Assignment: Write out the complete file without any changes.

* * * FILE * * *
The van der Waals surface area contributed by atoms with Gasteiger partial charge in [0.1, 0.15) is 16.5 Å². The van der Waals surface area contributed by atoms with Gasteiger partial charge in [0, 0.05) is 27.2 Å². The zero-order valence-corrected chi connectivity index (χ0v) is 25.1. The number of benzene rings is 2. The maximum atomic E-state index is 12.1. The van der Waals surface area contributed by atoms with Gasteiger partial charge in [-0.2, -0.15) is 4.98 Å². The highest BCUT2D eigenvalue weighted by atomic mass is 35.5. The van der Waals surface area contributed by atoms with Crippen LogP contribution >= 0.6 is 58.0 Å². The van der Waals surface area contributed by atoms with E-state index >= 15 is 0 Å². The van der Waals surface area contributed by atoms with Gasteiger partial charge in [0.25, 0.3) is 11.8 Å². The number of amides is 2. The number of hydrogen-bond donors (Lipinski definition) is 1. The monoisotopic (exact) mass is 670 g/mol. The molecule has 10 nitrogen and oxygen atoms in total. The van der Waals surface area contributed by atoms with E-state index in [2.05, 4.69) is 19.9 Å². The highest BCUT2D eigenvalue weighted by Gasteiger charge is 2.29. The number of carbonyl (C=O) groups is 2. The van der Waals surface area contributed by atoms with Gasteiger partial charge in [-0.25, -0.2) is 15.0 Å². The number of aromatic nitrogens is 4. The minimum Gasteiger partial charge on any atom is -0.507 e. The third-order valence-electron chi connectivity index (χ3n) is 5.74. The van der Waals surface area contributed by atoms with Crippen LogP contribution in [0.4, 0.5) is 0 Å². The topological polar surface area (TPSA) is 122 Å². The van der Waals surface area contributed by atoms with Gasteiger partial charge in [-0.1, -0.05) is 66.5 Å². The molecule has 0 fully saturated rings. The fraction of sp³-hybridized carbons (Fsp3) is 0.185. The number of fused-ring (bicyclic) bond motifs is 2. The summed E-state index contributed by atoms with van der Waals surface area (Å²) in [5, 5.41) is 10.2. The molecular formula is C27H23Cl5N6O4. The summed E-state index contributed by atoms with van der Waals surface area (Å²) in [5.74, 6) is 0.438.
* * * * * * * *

The van der Waals surface area contributed by atoms with Gasteiger partial charge in [0.1, 0.15) is 16.5 Å². The van der Waals surface area contributed by atoms with Gasteiger partial charge in [0, 0.05) is 27.2 Å². The zero-order valence-corrected chi connectivity index (χ0v) is 25.1. The number of benzene rings is 2. The maximum atomic E-state index is 12.1. The van der Waals surface area contributed by atoms with Gasteiger partial charge in [-0.2, -0.15) is 4.98 Å². The highest BCUT2D eigenvalue weighted by atomic mass is 35.5. The van der Waals surface area contributed by atoms with Crippen LogP contribution >= 0.6 is 58.0 Å². The van der Waals surface area contributed by atoms with E-state index >= 15 is 0 Å². The van der Waals surface area contributed by atoms with Gasteiger partial charge in [0.25, 0.3) is 11.8 Å². The number of amides is 2. The number of hydrogen-bond donors (Lipinski definition) is 1. The monoisotopic (exact) mass is 670 g/mol. The molecule has 10 nitrogen and oxygen atoms in total. The van der Waals surface area contributed by atoms with E-state index in [2.05, 4.69) is 19.9 Å². The highest BCUT2D eigenvalue weighted by Gasteiger charge is 2.29. The number of carbonyl (C=O) groups is 2. The van der Waals surface area contributed by atoms with Gasteiger partial charge in [-0.25, -0.2) is 15.0 Å². The number of aromatic nitrogens is 4. The minimum Gasteiger partial charge on any atom is -0.507 e. The third-order valence-electron chi connectivity index (χ3n) is 5.74. The van der Waals surface area contributed by atoms with Crippen LogP contribution in [0.4, 0.5) is 0 Å². The topological polar surface area (TPSA) is 122 Å². The van der Waals surface area contributed by atoms with Gasteiger partial charge in [-0.1, -0.05) is 66.5 Å². The molecule has 0 fully saturated rings. The fraction of sp³-hybridized carbons (Fsp3) is 0.185. The number of fused-ring (bicyclic) bond motifs is 2. The summed E-state index contributed by atoms with van der Waals surface area (Å²) in [5, 5.41) is 10.2. The molecular formula is C27H23Cl5N6O4. The summed E-state index contributed by atoms with van der Waals surface area (Å²) in [5.74, 6) is 0.438.